A cute early example of a photobooth style photo strip. Look at this one with the wide engaging smile. And he looks younger with his hat on!
Apart from the subject, what makes this photo strip interesting is that it is dated 1915 on the back in pencil. This means this strip was taken a good eleven years before inventor Anatol Josephewitz (later Josepho) patented his machine and opened the infamous New York based automated Photomaton Studio dubbed “Broadway’s greatest quarter-snatcher”. As many as 7,000 New Yorkers a day stood in line to experience his machine, and by the end of the first year Mr. Josepho had made a swell million dollars (in yesterday’s money!) contracting his machine for expansion Ok, I’m getting sidetracked here..!
I’d like to find out why strips like this one existed before the era of the Photomaton, but info on photo strips taken prior to Josepho’s invention isn’t readily available online. This particular example is very tiny. Each photo is about 1 inch by 1 inch. I think these were proofs for larger versions to be ordered, but the portrait poses look informal, like taken at a photobooth…
June 8th, 2015 at 5:02 am
These strips were called Penny Photos and were taken by a photographer in a studio using a semi-automated system, as opposed to the fully automated Anatol Josepho Photomaton machine. A great book on the history of photo booths is Nakki Goranin’s American Photobooth.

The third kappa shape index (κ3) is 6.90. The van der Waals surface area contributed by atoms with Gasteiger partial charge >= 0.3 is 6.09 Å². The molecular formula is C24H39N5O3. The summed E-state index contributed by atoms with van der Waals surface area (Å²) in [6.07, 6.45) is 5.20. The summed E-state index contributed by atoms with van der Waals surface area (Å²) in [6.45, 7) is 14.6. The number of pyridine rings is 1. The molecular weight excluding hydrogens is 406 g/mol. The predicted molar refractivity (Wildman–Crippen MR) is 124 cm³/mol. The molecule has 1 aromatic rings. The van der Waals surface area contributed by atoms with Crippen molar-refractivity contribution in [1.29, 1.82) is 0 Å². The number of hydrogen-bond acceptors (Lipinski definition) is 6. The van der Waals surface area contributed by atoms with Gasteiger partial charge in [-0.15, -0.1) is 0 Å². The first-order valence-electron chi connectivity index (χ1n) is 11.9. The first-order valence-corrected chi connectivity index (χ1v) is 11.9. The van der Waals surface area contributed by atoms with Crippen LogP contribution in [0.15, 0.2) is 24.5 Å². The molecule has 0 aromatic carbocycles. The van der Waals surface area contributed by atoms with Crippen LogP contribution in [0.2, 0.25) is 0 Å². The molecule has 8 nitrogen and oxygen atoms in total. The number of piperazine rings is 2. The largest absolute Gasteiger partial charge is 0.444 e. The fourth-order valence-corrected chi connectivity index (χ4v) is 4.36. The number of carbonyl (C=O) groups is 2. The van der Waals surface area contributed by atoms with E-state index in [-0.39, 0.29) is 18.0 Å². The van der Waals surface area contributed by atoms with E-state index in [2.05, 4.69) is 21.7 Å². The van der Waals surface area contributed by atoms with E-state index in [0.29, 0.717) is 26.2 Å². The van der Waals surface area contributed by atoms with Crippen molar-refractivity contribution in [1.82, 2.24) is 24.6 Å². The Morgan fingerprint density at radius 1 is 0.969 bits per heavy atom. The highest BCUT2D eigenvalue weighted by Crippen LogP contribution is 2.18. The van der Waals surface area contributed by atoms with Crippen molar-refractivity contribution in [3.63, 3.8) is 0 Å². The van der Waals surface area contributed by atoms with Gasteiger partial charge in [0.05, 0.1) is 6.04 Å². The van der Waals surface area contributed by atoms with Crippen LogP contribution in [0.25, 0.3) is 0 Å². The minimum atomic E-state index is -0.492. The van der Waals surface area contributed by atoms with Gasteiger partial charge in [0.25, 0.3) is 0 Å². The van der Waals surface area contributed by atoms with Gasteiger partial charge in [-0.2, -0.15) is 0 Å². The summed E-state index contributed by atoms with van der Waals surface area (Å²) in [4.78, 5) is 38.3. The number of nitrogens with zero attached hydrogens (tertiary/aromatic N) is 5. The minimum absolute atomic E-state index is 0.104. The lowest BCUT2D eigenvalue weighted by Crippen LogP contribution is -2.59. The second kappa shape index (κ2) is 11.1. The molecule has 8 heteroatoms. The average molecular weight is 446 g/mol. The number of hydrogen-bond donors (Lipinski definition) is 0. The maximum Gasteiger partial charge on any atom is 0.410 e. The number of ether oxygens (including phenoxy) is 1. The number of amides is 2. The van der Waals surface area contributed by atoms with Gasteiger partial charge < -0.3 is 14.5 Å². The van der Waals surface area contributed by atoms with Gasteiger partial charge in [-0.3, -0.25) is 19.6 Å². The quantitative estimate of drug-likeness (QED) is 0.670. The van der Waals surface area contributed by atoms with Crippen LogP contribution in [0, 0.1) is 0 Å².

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June 8th, 2015 at 12:07 pm
Thank you for the info! Very interesting. I’ll be sure to check out the book.
December 22nd, 2017 at 7:26 pm
[…] blogger, Caroline E. Ryan of Bowlers and High Collars, isn’t as sure of what she has and writes: “I’d like to find out why strips like this one existed before the era of the Photomaton, […]
December 24th, 2017 at 7:57 am
The more specific term for a photo strip like these in the early twentieth century was “ping pong photo”; “penny photo” was sometimes used to refer to strip photos but could also mean other things. Goranin’s book is an excellent resource for photobooth history but doesn’t go much into the history of the photo strip before self-service automation. I recently posted a general overview of the older “ping pong” genre here if you’re interested in more details and examples: https://griffonagedotcom.wordpress.com/2017/12/23/ping-pong-photos-an-introduction/
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